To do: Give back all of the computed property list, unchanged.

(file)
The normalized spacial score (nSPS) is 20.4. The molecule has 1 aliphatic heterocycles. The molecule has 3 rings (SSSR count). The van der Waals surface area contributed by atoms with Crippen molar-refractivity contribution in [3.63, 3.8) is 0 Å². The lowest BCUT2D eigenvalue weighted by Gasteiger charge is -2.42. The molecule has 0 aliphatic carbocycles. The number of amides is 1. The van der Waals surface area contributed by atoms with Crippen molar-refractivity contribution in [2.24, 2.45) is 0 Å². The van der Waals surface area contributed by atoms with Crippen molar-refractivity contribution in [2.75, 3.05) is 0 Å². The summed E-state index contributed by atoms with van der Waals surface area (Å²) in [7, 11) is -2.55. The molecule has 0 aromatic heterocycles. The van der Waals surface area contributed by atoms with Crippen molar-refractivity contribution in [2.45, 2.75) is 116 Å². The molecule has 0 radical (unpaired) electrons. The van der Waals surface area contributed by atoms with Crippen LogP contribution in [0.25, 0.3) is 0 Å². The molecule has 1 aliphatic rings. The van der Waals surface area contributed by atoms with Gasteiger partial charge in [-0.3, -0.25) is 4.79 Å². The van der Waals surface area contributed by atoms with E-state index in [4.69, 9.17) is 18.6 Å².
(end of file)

The normalized spacial score (nSPS) is 20.4. The molecule has 1 aliphatic heterocycles. The molecule has 3 rings (SSSR count). The van der Waals surface area contributed by atoms with Crippen molar-refractivity contribution in [3.63, 3.8) is 0 Å². The lowest BCUT2D eigenvalue weighted by Gasteiger charge is -2.42. The molecule has 0 aliphatic carbocycles. The number of amides is 1. The van der Waals surface area contributed by atoms with Crippen molar-refractivity contribution in [2.24, 2.45) is 0 Å². The van der Waals surface area contributed by atoms with Crippen molar-refractivity contribution in [2.75, 3.05) is 0 Å². The summed E-state index contributed by atoms with van der Waals surface area (Å²) in [7, 11) is -2.55. The molecule has 0 aromatic heterocycles. The van der Waals surface area contributed by atoms with Crippen molar-refractivity contribution in [2.45, 2.75) is 116 Å². The molecule has 0 radical (unpaired) electrons. The van der Waals surface area contributed by atoms with Crippen LogP contribution in [0.25, 0.3) is 0 Å². The molecule has 1 aliphatic rings. The van der Waals surface area contributed by atoms with Gasteiger partial charge in [-0.3, -0.25) is 4.79 Å². The van der Waals surface area contributed by atoms with E-state index in [4.69, 9.17) is 18.6 Å².